HARARE (REUTERS) - Zimbabwe President Robert Mugabe's party claimed a landslide election victory on Thursday that would secure another five years in power for Africa's oldest head of state, but its main rival said the vote was invalidated by "monumental fraud".
Wednesday's voting was peaceful across the southern African nation, but the conflicting claims heralded an acrimonious dispute over the outcome that increases the chances of a repeat of the violence that followed a contested vote in 2008.
Releasing unofficial results early in Zimbabwe is illegal, and police have said they will arrest anybody who makes premature claims.
Election authorities are due to announce the official outcome by Aug. 5.
But a senior source in 89-year-old Mugabe's ZANU-PF party, who asked not to be named, said the result was already clear.
"We've taken this election. We've buried the MDC. We never had any doubt that we were going to win," the source told Reuters by phone.
Responding to the claim, a high-ranking source in Prime Minister Morgan Tsvangirai's Movement for Democratic Change (MDC) party described the election as "a monumental fraud".
"Zimbabweans have been taken for a ride by ZANU-PF and Mugabe. We do not accept it," the source, who asked not to be identified, told Reuters.
The MDC was to hold an emergency meeting later on Thursday.
As riot police took up position outside the MDC headquarters in central Harare, an independent election monitor, who also could not be named for fear of arrest, said early results were looking like a "disaster" for Mr Tsvangirai.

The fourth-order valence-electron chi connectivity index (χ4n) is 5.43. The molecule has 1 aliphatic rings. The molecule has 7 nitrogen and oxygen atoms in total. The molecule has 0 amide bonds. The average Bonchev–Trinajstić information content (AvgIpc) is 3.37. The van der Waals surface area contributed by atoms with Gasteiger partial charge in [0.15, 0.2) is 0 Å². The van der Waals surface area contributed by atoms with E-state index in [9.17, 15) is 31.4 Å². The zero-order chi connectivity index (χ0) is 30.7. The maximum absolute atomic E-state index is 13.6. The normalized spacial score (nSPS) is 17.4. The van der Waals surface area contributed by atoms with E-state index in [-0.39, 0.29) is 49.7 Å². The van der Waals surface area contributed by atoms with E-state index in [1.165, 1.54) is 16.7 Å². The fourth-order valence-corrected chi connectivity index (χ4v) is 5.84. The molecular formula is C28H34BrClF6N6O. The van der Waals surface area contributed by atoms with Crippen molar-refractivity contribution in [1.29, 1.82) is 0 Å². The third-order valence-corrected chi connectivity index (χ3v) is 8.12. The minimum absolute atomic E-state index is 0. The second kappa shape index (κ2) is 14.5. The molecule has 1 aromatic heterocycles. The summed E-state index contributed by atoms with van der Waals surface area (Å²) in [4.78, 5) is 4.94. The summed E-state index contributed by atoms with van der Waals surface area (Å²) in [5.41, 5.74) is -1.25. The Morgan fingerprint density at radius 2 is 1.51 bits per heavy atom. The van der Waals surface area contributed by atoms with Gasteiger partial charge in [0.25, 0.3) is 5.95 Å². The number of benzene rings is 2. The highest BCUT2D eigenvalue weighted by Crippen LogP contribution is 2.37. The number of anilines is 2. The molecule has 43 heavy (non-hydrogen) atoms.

Western observers were barred, but the head of an African Union monitoring mission said on Wednesday the polls had initially appeared "peaceful, orderly and free and fair" - an assessment at odds with the view of the MDC and independent agencies.
The Zimbabwe Election Support Network (ZESN), the leading domestic monitoring body, said the credibility of the vote was seriously compromised by large numbers of people being turned away from polling stations in MDC strongholds.
It also cast doubt on the authenticity of the voters' roll, noting that 99.97 per cent of voters in the countryside - Mr Mugabe's main source of support - were registered, against just 67.9 per cent in the mostly pro-Tsvangirai urban areas.
In all, 6.4 million people, nearly half the population, had been registered to vote.
"It is not sufficient for elections to be peaceful for elections to be credible," ZESN chairman Solomon Zwana told a news conference.
"They must offer all citizens... an equal opportunity to vote."
Several political sources told Reuters that top MDC members had lost their parliamentary seats, including some in the capital, Mr Tsvangirai's main support base since he burst onto the political scene in the former British colony 15 years ago.
Party insiders spoke of their shock at the result.
If confirmed, Mr Mugabe's victory is likely to mean five more years of troubled relations with the West, where the former liberation fighter is regarded as a ruthless despot responsible for serious human rights abuses and wrecking the economy.
More than a week before the election, the United States, which has sanctions in place against Mr Mugabe, expressed concerns about the credibility of the vote, citing persistent pro-ZANU-PF bias in the state media and partisan security forces.
The view from Brussels, London and Washington is key to the future of Zimbabwe's economy, which is still struggling with the aftermath of a decade-long slump and hyperinflation that ended in 2009 when the worthless Zimbabwe dollar was scrapped.
An easing of sanctions against Mr Mugabe and his inner circle would allow Harare to normalise its relations with the International Monetary Fund and World Bank and access the huge investment needed to rebuild its dilapidated economy.
It would also spark a rush to exploit rich reserves of minerals such as chrome, coal, platinum and gold.